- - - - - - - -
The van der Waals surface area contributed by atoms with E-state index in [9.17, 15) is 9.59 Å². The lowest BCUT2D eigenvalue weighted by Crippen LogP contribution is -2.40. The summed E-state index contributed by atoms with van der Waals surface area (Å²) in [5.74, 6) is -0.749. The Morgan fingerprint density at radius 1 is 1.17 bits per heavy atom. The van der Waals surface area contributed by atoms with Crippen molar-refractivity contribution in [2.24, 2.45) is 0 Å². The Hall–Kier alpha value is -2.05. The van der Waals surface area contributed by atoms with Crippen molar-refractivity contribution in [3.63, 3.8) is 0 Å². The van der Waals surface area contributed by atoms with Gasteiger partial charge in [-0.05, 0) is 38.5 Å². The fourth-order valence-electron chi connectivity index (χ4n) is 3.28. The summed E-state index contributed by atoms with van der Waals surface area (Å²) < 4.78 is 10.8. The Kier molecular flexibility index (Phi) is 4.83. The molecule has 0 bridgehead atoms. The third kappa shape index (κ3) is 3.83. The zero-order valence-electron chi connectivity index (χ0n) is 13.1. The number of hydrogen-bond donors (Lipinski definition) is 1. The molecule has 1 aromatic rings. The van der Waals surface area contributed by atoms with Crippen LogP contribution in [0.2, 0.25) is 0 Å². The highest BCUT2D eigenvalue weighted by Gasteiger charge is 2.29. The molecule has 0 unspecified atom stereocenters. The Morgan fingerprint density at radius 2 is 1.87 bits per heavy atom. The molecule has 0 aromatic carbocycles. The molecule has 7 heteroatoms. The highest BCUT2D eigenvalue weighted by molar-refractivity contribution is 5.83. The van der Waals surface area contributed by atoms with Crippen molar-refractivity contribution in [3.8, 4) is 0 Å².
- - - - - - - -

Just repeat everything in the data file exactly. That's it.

The van der Waals surface area contributed by atoms with E-state index in [9.17, 15) is 9.59 Å². The lowest BCUT2D eigenvalue weighted by Crippen LogP contribution is -2.40. The summed E-state index contributed by atoms with van der Waals surface area (Å²) in [5.74, 6) is -0.749. The Morgan fingerprint density at radius 1 is 1.17 bits per heavy atom. The van der Waals surface area contributed by atoms with Crippen molar-refractivity contribution in [2.24, 2.45) is 0 Å². The Hall–Kier alpha value is -2.05. The van der Waals surface area contributed by atoms with Crippen molar-refractivity contribution in [3.63, 3.8) is 0 Å². The van der Waals surface area contributed by atoms with Gasteiger partial charge in [-0.05, 0) is 38.5 Å². The fourth-order valence-electron chi connectivity index (χ4n) is 3.28. The summed E-state index contributed by atoms with van der Waals surface area (Å²) < 4.78 is 10.8. The Kier molecular flexibility index (Phi) is 4.83. The molecule has 0 bridgehead atoms. The third kappa shape index (κ3) is 3.83. The zero-order valence-electron chi connectivity index (χ0n) is 13.1. The number of hydrogen-bond donors (Lipinski definition) is 1. The molecule has 1 aromatic rings. The van der Waals surface area contributed by atoms with Crippen LogP contribution in [0.2, 0.25) is 0 Å². The highest BCUT2D eigenvalue weighted by Gasteiger charge is 2.29. The molecule has 0 unspecified atom stereocenters. The Morgan fingerprint density at radius 2 is 1.87 bits per heavy atom. The molecule has 0 aromatic carbocycles. The molecule has 7 heteroatoms. The highest BCUT2D eigenvalue weighted by molar-refractivity contribution is 5.83. The van der Waals surface area contributed by atoms with Crippen molar-refractivity contribution in [3.8, 4) is 0 Å².